Mild RLS may show up for only a short period of time. It may also return after being gone for a long while. Symptoms tend to become more intense and last longer over time. It normally starts in the legs but may progress to more of the body. It will occasionally start in the ankles or feet. How bad it feels can vary from day to day. It is made worse when you are not active for a long period of time. This could be due to sitting in a theater, working at a desk, or taking a long plane or car ride.

Who gets it?

RLS occurs between 1.5 and two times more often in women than in men. Studies show that adults in the U.S. and Northern Europe have it at a rate of 5% to 10%. Studies also show that fewer people seem to have it in Asia.

It can occur at any age, from early childhood to late adult life. In children, RLS can be wrongly called “growing pains.” Some think that RLS in children may be related to attention-deficit/hyperactivity disorder. This idea has not yet been proven.

Secondary RLS is caused by other disorders or medical conditions. It is resolved when the other conditions are treated. It has clearly been shown to be associated with the following:

  • Pregnancy
  • End-stage renal (kidney) disease
  • Iron deficiency and all conditions that produce low iron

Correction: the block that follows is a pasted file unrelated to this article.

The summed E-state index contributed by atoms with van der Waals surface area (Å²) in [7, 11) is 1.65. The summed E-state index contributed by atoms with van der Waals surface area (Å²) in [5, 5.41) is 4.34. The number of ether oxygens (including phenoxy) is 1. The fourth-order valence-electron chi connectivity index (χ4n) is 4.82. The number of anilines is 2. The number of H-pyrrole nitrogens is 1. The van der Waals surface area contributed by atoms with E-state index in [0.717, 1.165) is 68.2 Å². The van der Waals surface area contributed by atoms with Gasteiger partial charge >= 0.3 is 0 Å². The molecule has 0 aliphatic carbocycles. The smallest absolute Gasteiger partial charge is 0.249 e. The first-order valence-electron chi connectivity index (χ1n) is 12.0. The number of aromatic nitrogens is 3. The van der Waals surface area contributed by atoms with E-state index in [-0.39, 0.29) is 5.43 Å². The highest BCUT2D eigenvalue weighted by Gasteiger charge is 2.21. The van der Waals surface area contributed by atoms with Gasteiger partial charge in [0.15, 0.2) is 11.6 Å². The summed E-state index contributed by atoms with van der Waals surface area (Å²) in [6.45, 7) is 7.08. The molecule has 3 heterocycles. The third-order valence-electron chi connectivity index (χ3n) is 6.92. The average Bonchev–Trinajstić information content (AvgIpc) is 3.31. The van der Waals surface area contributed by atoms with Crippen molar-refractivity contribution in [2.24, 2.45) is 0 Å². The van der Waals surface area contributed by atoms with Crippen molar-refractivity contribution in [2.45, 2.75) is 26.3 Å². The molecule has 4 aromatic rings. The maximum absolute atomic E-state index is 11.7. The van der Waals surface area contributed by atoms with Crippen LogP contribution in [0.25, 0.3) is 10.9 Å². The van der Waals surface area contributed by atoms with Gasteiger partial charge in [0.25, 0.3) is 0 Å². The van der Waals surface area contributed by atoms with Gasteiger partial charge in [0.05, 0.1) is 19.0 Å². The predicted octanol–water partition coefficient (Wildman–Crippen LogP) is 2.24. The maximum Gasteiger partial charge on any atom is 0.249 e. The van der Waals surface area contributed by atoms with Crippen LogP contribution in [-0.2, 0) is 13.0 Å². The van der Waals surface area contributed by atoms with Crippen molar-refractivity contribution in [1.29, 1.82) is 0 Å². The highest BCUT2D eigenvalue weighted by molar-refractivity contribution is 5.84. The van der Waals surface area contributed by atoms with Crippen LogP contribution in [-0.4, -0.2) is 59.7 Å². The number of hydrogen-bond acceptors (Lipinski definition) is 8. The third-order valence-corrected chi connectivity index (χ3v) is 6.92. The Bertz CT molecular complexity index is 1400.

• Peripheral neuropathy (a disease or abnormality of the nervous system)
  • Some medications
    • Most antidepressants (one antidepressant that does not trigger RLS is buproprion)
    • Sedating antihistamines
    • Virtually all centrally active dopamine-receptor antagonists, including anti-nausea medications

Primary RLS is not directly caused by another sleep disorder or medical condition.

There may be a link between some sleep related eating disorders and RLS. This idea needs to be studied further.

RLS has an “early onset” when it starts before the age of 45. Signs of it may show up very slowly over time. Daily feelings of uneasiness in the legs do not always start right away. But these feelings usually occur on a daily basis after the patient is 40 to 65 years old. Late-onset RLS occurs more quickly and more often. Sometimes, it will occur daily from the time that it starts.